A common starfish is instantly recognizable by his radial shape, often five arms spaced out from a central body. With more than 1,800 species of starfish, you can find the right size and type to match your saltwater aquarium environment. Keep an eye on your starfish when it loses a limb -- the result might surprise you.
Starfish are unique among aquatic life because they have the ability to regenerate an arm when they lose one. It's not unusual for a predator to bite off part of an arm, and some species of starfish can break off their own arms where it connects to the central body to help escape from predators. It usually takes about a year to completely grow back. Although some species of crab, such as the stone crab, can break off their own claws and grow them back, they can't grow back any other body parts, such as legs. Also, crabs grow back their claws over long periods of time, adding size every time they molt off their exoskeletons. Starfish aren't confined to growing new appendages during certain times of the year; regeneration is a continual process once a starfish loses an arm.
An amazing thing can happen when a starfish loses a limb -- if it's not eaten by a predator, that is. Starfish are capable of asexual reproduction, which means one starfish can create another one without mating. In this case, a severed limb can become an entire body, producing an entirely new starfish. Some species of starfish can detach their own arms without injury with the intention of reproducing.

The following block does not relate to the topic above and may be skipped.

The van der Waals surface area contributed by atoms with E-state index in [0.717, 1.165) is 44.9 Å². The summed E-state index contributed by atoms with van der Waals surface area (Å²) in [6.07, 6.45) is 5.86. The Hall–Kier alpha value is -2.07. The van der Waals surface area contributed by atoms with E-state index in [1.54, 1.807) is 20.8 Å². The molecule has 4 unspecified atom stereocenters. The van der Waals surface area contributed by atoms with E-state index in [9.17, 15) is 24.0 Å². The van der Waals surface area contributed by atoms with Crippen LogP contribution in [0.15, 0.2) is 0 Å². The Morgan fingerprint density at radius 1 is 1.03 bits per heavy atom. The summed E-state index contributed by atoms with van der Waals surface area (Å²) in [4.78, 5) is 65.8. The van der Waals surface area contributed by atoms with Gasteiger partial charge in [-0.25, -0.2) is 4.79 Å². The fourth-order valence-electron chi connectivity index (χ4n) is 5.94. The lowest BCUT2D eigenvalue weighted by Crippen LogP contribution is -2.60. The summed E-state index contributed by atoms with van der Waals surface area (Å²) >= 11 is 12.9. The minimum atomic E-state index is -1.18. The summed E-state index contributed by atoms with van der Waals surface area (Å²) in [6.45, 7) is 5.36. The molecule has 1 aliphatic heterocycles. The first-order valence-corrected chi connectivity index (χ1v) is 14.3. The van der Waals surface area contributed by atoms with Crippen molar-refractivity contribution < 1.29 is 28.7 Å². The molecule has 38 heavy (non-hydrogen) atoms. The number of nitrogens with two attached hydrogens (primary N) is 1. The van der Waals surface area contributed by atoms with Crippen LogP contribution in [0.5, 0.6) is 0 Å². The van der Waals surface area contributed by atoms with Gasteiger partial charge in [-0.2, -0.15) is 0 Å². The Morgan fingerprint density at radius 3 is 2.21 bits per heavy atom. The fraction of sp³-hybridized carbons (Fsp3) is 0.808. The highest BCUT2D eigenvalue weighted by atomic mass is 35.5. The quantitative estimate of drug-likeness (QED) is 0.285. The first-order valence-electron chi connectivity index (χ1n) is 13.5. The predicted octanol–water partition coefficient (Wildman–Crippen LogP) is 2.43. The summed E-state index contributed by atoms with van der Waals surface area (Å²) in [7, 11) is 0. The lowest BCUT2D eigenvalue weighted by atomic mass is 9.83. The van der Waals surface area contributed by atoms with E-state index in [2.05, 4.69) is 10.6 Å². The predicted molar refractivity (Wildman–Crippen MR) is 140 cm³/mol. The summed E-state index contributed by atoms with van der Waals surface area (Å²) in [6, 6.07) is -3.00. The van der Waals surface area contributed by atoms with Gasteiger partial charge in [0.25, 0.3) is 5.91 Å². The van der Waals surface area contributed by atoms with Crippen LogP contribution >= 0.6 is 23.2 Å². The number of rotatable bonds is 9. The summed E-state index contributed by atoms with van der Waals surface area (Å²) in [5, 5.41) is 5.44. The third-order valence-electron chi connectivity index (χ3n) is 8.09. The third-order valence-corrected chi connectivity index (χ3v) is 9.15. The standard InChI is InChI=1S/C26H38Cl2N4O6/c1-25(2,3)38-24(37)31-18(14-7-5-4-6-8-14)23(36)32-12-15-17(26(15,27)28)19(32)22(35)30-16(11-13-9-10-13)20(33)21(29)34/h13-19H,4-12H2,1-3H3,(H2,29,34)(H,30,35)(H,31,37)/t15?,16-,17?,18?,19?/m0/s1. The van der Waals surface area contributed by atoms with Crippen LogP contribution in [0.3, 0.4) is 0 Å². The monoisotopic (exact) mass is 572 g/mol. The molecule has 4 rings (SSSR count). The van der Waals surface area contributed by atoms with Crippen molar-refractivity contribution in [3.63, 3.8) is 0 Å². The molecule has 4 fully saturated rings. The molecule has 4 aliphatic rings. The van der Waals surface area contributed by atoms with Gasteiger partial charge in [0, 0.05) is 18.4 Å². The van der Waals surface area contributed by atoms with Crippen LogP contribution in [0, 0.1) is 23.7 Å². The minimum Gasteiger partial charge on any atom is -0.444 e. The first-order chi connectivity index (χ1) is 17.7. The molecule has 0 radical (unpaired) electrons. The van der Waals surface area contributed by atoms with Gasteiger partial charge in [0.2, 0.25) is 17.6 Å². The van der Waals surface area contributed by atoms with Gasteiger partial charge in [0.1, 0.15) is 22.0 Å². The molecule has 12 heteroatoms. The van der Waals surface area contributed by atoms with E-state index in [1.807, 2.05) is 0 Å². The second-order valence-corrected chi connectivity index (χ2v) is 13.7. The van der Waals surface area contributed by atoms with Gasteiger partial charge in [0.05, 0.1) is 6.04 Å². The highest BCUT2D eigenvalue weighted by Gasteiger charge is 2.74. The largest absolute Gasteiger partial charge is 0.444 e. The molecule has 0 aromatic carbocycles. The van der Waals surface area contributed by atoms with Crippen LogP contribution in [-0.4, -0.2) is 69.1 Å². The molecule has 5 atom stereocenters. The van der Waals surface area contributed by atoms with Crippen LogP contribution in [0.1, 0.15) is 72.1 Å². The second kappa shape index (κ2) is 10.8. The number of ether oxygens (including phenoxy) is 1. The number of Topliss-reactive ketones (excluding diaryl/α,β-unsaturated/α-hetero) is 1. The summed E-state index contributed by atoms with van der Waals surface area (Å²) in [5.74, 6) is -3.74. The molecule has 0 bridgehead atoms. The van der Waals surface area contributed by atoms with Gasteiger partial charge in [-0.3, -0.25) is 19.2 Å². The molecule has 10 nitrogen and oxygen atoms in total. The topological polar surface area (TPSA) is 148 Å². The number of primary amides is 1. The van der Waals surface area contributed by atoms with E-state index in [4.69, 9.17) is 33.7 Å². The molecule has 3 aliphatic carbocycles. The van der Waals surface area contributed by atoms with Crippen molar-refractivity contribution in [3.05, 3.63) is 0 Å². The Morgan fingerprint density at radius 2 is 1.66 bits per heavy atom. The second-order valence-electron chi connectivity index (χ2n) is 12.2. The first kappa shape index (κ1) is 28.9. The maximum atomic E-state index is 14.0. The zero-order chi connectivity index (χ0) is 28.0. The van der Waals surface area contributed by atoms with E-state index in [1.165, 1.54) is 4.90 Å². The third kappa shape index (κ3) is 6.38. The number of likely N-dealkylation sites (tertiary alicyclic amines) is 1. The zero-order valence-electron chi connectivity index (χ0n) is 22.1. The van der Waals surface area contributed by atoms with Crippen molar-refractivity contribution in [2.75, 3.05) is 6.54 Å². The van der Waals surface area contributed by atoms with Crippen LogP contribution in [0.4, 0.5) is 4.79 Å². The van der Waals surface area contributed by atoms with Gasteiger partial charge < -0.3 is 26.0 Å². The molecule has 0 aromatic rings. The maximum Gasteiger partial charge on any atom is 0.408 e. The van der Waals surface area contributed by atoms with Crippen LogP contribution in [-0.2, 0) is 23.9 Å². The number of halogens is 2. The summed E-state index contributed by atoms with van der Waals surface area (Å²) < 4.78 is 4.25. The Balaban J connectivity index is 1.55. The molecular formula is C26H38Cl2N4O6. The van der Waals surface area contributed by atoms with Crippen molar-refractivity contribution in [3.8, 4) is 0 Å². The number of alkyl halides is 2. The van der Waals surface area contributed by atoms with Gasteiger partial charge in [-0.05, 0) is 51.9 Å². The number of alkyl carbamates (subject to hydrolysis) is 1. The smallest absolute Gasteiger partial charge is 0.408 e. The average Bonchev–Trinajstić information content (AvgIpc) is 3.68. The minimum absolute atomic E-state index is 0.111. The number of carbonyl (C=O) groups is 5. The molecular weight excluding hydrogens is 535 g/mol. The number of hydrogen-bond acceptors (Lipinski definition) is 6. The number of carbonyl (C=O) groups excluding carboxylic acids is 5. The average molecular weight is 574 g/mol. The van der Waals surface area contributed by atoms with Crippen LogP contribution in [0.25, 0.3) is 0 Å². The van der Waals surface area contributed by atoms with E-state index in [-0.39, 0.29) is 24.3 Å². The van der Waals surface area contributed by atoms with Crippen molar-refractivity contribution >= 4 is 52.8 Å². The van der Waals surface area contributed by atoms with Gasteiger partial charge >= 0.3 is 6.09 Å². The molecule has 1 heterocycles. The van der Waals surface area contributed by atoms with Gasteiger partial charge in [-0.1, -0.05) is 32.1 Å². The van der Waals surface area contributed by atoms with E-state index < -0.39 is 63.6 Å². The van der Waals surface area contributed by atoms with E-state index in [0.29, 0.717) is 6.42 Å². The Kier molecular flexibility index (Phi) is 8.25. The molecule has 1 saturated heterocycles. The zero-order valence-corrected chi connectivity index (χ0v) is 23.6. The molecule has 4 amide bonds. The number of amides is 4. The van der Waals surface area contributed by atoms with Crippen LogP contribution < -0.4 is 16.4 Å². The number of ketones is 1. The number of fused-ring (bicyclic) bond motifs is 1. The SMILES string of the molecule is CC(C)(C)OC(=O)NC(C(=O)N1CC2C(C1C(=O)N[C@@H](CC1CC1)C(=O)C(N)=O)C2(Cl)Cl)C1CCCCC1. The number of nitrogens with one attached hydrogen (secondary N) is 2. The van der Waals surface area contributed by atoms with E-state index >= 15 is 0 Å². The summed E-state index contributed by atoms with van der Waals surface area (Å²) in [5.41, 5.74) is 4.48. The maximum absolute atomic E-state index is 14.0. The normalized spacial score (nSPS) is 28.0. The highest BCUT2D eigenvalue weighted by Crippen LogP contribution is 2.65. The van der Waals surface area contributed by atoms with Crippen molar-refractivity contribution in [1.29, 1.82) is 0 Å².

How They Move
Starfish don't swim like fish do. Instead, as echinoderms, they use hundreds of tiny tube feet on the bottom of each arm to move around. Instead of blood, a starfish uses sea water as its vascular system. It pumps water into its body and into the feet tubes. Muscles in its arms push water into certain tubes to engage the suction cups on the bottom, then relax to release the water and the suction cups. By pushing water into the tube feet in a rippling effect along its arms, a starfish is able to grip and release rocks, coral or the sand and pull itself forward. The tube feet also allow starfish to grab tight to their prey.
Although it's unlikely to be a problem in a home aquarium, the starfish's ability to regenerate and reproduce asexually causes a problem in the commercial mollusk industry. Starfish love to eat the mollusks, which cuts down on the fishermen's catch. At one point, mollusk fishermen would cut caught starfish into pieces to kill them, then toss the pieces into the water. However, that didn't kill the starfish. Instead, cut up starfish pieces became starfish. The practice of cutting starfish into pieces caused many reef areas became overpopulated. This is still a problem in some areas.
starfish image by Christopher Meder from Fotolia.com